The apocalyptic orange skies over California and Oregon caused by recent wildfires and subsequent smog have millions of Americans worried about air quality and pollution more than ever. Though uniquely visible on the West Coast, climate change is taking effect all across the country (and the world), which means there's an urgent need to figure out how to protect skin from polluted air now.
To help understand the issue, we spoke with the expert: licensed dermatologist Loretta Ciraldo, MD, FAAD, better known as Dr. Loretta, a clinician and brand founder who has been studying the relationship between environmental aggressors and the skin for more than 40 years. She says that, in addition to the obvious threats to our health, air pollution can cause a slew of skin issues, from age spots and wrinkles to acne breakouts. Ahead, she educates us on the best practices for how to deal with it — because in a time where everything feels volatile, your preventative skin-care routine is one thing you can control.
Wear your face mask.
Some good news: If you're living in an area with poor air quality, wearing your face covering can actually help prevent breakouts. While maskne is a separate issue, Dr. Loretta tells us that a face covering actually acts a shield from environmental aggressors like smog and pollution. "Wearing a face mask outdoors helps block pollution particles from penetrating into skin," she explains, adding an important reminder: Don't pull it on and off. "If you expose your skin to pollution in the air and then put your mask back on, those pollution particles can directly penetrate the skin."
Wash your face twice a day.
This one may sound intuitive, but it's important to wash your face twice a day, every day, especially when you're in contact with polluted air. "Since pollution levels can be high indoors as well as outside, you need to wash in the morning and at night to avoid exposure," Dr. Loretta says. "With this in mind, I actually created a hydrating cleanser that features a hydrolyzed algin to absorb pollution particles that can penetrate into our pores."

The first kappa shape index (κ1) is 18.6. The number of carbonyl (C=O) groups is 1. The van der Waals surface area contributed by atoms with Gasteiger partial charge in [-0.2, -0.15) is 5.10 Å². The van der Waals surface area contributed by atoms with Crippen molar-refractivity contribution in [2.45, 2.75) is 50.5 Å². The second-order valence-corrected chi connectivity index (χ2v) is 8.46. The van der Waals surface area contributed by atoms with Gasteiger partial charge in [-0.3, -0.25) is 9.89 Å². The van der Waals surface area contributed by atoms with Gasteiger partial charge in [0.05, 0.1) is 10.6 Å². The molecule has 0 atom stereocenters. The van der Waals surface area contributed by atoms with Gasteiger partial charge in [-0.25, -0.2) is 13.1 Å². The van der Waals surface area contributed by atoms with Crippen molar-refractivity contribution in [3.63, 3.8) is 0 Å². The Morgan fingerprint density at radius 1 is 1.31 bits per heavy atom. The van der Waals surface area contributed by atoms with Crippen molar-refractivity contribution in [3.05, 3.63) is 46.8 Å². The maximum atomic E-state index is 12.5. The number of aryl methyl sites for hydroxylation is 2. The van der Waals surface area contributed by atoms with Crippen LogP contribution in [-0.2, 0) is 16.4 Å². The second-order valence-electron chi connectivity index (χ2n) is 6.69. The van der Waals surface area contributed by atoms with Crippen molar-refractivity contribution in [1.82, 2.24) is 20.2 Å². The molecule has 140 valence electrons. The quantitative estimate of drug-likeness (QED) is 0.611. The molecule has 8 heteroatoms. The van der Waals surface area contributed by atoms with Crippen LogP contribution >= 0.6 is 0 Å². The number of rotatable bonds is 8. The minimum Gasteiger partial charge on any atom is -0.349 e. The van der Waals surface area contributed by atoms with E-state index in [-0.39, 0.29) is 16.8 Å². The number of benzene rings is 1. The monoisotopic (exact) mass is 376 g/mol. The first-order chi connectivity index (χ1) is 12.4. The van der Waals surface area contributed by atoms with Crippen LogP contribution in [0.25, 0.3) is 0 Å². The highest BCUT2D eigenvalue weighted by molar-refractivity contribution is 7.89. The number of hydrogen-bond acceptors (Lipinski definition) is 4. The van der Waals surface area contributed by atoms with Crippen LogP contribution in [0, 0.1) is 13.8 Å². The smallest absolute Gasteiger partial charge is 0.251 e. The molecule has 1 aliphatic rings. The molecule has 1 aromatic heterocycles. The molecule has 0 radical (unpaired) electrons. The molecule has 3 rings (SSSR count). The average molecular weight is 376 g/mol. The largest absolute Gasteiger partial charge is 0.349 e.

Along with washing your face, a gentle exfoliating routine personalized to your skin will help you get an even deeper clean. "Exfoliation will remove pollution particles that are often lodged in the surface layer of skin, and stop them from penetrating more deeply," Dr. Loretta explains. "You can exfoliate with a glycolic acid anywhere from 1-2 times a week to every night, depending on your skin type and tolerance of exfoliating products."
Protect the skin barrier with antioxidants.
As Dr. Loretta explains, pollution damages the skin's protective lipid barrier, thereby increasing the chances that you'll break out. "The lipid barrier is what protects our skin from environmental factors, like climate shifts and increased ambient temperature caused by fires," she says. "Thus, it's important to use barrier-replacement skin products — from serum to sunscreen — that have active antioxidants to replenish skin's lipid content."
Don't forget eye cream.
The same way you don't want to forget sunscreen or a face mask, don't skip your eye cream in the morning. "Thin and delicate eye skin is affected by smog and pollution more than any other area of the face," Dr. Loretta warns. "Your eye area will be exposed, even when you're wearing a mask. So, be sure to use an antioxidant eye cream — maybe one infused with peptides, which will protect your skin and fade dark circles caused by all this stress."
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